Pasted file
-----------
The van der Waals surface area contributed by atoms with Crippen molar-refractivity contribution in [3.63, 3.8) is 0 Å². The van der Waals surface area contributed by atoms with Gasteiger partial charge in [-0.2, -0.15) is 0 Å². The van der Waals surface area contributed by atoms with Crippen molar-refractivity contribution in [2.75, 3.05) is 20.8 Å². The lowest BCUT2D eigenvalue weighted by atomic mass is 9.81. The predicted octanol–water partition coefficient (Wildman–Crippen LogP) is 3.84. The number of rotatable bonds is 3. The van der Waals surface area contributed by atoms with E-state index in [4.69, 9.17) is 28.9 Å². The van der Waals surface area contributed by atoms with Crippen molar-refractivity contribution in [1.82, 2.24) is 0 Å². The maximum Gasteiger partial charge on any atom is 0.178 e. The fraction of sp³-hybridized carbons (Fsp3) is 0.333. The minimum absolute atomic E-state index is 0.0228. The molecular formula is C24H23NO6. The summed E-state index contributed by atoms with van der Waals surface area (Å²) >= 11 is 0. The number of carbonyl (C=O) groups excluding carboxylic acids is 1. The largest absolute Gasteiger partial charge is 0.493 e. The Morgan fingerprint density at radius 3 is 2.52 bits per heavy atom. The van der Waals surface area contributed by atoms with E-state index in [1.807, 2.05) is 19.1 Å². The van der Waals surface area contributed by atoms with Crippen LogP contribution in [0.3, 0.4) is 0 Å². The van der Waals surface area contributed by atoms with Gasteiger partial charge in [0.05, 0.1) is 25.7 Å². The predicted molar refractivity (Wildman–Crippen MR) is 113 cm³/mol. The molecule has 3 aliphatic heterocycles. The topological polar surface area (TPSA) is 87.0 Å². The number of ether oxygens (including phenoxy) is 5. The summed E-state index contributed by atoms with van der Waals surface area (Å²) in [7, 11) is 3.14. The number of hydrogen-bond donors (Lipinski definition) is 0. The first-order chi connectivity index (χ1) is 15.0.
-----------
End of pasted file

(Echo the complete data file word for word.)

The van der Waals surface area contributed by atoms with Crippen molar-refractivity contribution in [3.63, 3.8) is 0 Å². The van der Waals surface area contributed by atoms with Gasteiger partial charge in [-0.2, -0.15) is 0 Å². The van der Waals surface area contributed by atoms with Crippen molar-refractivity contribution in [2.75, 3.05) is 20.8 Å². The lowest BCUT2D eigenvalue weighted by atomic mass is 9.81. The predicted octanol–water partition coefficient (Wildman–Crippen LogP) is 3.84. The number of rotatable bonds is 3. The van der Waals surface area contributed by atoms with E-state index in [4.69, 9.17) is 28.9 Å². The van der Waals surface area contributed by atoms with Crippen molar-refractivity contribution in [1.82, 2.24) is 0 Å². The maximum Gasteiger partial charge on any atom is 0.178 e. The fraction of sp³-hybridized carbons (Fsp3) is 0.333. The minimum absolute atomic E-state index is 0.0228. The molecular formula is C24H23NO6. The summed E-state index contributed by atoms with van der Waals surface area (Å²) >= 11 is 0. The number of carbonyl (C=O) groups excluding carboxylic acids is 1. The largest absolute Gasteiger partial charge is 0.493 e. The Morgan fingerprint density at radius 3 is 2.52 bits per heavy atom. The van der Waals surface area contributed by atoms with E-state index in [1.807, 2.05) is 19.1 Å². The van der Waals surface area contributed by atoms with Crippen LogP contribution in [0.3, 0.4) is 0 Å². The van der Waals surface area contributed by atoms with Gasteiger partial charge in [0.05, 0.1) is 25.7 Å². The predicted molar refractivity (Wildman–Crippen MR) is 113 cm³/mol. The molecule has 3 aliphatic heterocycles. The topological polar surface area (TPSA) is 87.0 Å². The number of ether oxygens (including phenoxy) is 5. The summed E-state index contributed by atoms with van der Waals surface area (Å²) in [7, 11) is 3.14. The number of hydrogen-bond donors (Lipinski definition) is 0. The first-order chi connectivity index (χ1) is 15.0.